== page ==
A Question of Priorities

A Question of Priorities August 27, 2008

Politics is not only about policy, it is also about priorities. Legislative time is limited, and even where a President does have the votes in Congress to get his various proposals passed, he may be forced to choose which of his plans to focus on, and which to take up later, if at all.

Based on some selective convention watching over the past couple of days, it would seem that the main issues where Democrats would like to see an Obama administration take action are: 1) the Bush tax cuts; 2) climate change; and 3) health care. My guess is that many readers here at Vox Nova would likewise consider these to be important issues and would be pleased if a President Obama was able to enact his proposals on the subject.

My question is this: supposing that an Obama administration could only enact his proposals on one of these three issues, which one would it be and why? If was only able to enact two of the three, which would you have them be, and why?


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  • Policraticus

    As I’ve said, I will not be voting for Obama. Nevertheless, to answer your first and second questions by means of a hierarchy of priority, I offer:

    1. Health Care
    2. Climate Change
    3. Tax Cuts

    Health care–predicated on an increase of taxes on those who earn over $250,000 a year–would provide relief, I think, that is comparable to a tax cut for many American families. Climate change is a high priority as well, I think, given the “time” factor.

  • Katerina

    HEALTH CARE. Health care in this country as it currently stands is a scandal.

  • Zak

    I’m guessing it will be climate change, because energy is the easiest issue for Democrats (although reversing the tax cuts should also be relatively easy given the majorities they’ll have). Since I’m not sure what I’d like them to do about health care, and because I think they could get bogged down in it the way Clinton did if they start off, I think I’d prefer them to address the other two points first.

  • jeremy

    Health Care is pretty much it. The tax system needs to change a lot more than just the Bush tax cuts. Even before the bush tax cuts, we had an unhealthy emphasis on giving income not derived from our labor a free ride compared to wages.

  • If I had to choose one policy to be enacted, it would be whatever his plan is for climate change. I think it would have the fewest deleterious effects.

    If I had to choose two of his policies:

    1) I’d like to see the Bush Tax cuts repealed, because that would have the most obvious negative effect on the economy and would provide more empiricial evidence to be used when arguing against Democratic economic policies.

    2) Climate change, for the reason outlined above.

    I’d prefer not to have his health care plan implemented – socialized medicine is a terrible idea and would fundamentally change our political culture and institutions for the worse.

  • Morning’s Minion

    Zach: what you call socialized medicine is not a “terrible idea”, but one that works quite well in the rest of the world, delivering universal coverage at lower cost and better outcomes than the US system.

  • blackadderiv

    I really rather not get bogged down in a debate about whether Obama’s proposals on these issues are good or bad. If you think that Obama’s health care plan means socialism or that his tax policy would be class warfare, then my question isn’t really directed to you.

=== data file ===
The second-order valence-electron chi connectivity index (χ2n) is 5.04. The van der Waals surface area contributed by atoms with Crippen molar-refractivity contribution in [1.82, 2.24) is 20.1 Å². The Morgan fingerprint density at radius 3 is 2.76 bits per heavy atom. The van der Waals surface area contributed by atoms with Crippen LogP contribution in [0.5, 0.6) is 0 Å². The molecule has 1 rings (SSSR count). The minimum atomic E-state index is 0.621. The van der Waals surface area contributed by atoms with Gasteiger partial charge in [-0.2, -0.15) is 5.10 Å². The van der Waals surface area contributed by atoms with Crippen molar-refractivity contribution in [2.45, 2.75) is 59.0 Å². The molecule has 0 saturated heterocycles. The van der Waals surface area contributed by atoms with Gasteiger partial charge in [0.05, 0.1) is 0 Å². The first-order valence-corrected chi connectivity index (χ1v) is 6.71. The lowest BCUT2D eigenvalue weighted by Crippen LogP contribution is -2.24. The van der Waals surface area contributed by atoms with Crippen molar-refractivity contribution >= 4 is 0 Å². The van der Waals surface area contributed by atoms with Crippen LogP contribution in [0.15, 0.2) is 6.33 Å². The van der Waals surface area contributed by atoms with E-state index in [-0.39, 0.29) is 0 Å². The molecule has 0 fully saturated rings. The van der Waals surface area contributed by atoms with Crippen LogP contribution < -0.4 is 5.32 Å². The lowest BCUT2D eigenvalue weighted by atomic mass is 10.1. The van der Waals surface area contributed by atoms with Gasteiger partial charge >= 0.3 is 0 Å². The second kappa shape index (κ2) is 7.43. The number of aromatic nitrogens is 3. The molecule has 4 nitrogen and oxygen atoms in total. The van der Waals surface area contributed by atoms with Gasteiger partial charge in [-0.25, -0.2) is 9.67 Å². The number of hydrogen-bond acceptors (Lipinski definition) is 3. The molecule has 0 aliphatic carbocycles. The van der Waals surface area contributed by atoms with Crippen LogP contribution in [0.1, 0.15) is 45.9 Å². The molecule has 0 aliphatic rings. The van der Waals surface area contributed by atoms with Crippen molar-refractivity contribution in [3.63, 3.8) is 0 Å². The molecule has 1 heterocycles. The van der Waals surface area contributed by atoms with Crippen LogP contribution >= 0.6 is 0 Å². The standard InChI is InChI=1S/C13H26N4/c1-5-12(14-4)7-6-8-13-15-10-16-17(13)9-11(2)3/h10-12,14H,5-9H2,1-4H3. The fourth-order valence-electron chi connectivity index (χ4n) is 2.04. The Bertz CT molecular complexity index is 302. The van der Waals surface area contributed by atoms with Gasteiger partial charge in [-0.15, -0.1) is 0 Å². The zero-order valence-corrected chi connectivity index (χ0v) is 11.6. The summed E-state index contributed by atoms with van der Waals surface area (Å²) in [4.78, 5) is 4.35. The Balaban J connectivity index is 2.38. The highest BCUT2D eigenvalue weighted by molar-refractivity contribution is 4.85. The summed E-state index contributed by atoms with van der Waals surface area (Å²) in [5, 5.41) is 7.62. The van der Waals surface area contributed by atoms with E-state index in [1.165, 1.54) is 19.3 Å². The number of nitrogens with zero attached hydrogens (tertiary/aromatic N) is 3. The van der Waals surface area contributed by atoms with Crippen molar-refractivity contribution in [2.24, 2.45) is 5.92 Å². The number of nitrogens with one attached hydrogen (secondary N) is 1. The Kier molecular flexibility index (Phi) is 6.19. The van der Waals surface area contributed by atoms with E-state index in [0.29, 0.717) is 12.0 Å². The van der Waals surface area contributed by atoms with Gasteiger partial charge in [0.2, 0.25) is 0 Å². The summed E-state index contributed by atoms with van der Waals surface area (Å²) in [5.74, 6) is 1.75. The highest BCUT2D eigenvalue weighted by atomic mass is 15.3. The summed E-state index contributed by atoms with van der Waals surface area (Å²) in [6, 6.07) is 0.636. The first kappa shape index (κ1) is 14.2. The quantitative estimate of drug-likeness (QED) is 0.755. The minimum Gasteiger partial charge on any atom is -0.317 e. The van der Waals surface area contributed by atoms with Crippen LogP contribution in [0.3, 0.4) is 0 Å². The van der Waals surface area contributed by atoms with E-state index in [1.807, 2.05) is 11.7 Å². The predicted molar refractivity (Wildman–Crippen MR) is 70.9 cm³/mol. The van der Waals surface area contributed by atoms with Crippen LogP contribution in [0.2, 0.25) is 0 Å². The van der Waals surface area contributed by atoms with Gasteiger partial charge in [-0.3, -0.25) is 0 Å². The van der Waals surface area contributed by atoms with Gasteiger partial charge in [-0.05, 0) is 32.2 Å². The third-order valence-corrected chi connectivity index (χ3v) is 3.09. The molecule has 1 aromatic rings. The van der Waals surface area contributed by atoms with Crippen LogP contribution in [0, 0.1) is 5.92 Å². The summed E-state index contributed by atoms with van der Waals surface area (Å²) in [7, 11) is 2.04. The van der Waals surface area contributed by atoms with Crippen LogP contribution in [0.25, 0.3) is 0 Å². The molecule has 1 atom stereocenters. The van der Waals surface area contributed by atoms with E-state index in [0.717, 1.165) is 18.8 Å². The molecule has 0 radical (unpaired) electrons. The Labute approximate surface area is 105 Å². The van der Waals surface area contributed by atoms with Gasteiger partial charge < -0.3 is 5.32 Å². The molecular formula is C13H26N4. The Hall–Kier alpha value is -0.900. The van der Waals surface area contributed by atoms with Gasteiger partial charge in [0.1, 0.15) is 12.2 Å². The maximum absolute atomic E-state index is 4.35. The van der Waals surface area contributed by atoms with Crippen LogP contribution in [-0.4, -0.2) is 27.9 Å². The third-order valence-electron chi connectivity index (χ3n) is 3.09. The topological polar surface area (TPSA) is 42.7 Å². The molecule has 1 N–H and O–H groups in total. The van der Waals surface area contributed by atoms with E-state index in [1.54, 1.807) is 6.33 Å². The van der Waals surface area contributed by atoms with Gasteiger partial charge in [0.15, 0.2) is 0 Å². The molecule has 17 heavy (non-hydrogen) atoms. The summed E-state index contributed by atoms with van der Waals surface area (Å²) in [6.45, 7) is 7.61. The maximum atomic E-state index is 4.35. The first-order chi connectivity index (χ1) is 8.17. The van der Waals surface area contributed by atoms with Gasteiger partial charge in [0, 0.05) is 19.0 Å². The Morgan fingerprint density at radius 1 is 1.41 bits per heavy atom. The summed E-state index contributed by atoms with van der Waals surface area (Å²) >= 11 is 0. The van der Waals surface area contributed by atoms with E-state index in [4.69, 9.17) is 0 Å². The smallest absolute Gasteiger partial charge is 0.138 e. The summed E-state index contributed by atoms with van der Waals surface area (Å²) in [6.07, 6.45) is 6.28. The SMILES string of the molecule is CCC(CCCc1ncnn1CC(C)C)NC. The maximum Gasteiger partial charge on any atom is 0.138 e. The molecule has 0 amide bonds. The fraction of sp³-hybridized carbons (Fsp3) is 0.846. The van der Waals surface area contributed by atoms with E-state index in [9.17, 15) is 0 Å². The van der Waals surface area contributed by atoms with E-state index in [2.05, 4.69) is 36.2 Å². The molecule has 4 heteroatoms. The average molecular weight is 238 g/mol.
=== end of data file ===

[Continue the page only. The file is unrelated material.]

• blackadderiv

    That said, I would be interested in hearing MM’s take on which of these issues should have the highest priority.

  • Morning’s Minion

    BA: I didn’t answer because I don’t see (1) and (3) as totally independent. I would prefer using the proceeds from the Bush tax cuts to pay for health care– and that, by the way, is my main priority.

    Incidentally, I would have liked to have heard more about health care last night, and the fact that Obama will cut taxes on all but the very rich. Tax credits for big oil? Yes, we get it, but after 5 hours it gets a bit tedious.

  • Mark DeFrancisis

    ….The last two days have been disappointing, IMO. Very little focus. But leave it to the Democrats to snatch defeat out of the jaws of victory.

    They really will outdo themselves if they lose a presidential election while the outgoing president has a 29% approval rating. It would not be surprising, however.

  • Sorry Blackadder

  • blackadderiv

    Zach,

    Not a problem.

  • Bill H

    There’s no big need to prioritize undoing the Bush tax cuts. If Congress does nothing whatsoever, most of them will expire on Jan. 1, 2011. Given that the 2009-2010 Congress will most likely be dominated by Democrats, a vote to extend them seems unlikely. If I were hypothetical President Obama, I’d cash in my political chips elsewhere.

  • I’m not sure if I should comment, seeing as I have no intention of voting for Obama, but I was a little curious why the issue of the war/foreign policy was not included? I know the Democrats are trying to talk more economically to respond to the main interests swing voters are identifying in the polls but I think most Democrats, and most of the people on this blog who are voting for/sympathetic/tolerant of Obama would make that a top priority. I don’t know if they’d put it over health care but I’m curious to see.

  • blackadderiv

    I didn’t include foreign policy because it isn’t subject to the same constraints. If a President Obama wanted to bring the troops home from Iraq, for example, he wouldn’t need congressional authority to do so.

  • As with Policraticus, I don’t support Obama, and would follow the same order of priorities as he lists.

    Good point made in the first paragraph, by the way, Blackadder.

    – Kyle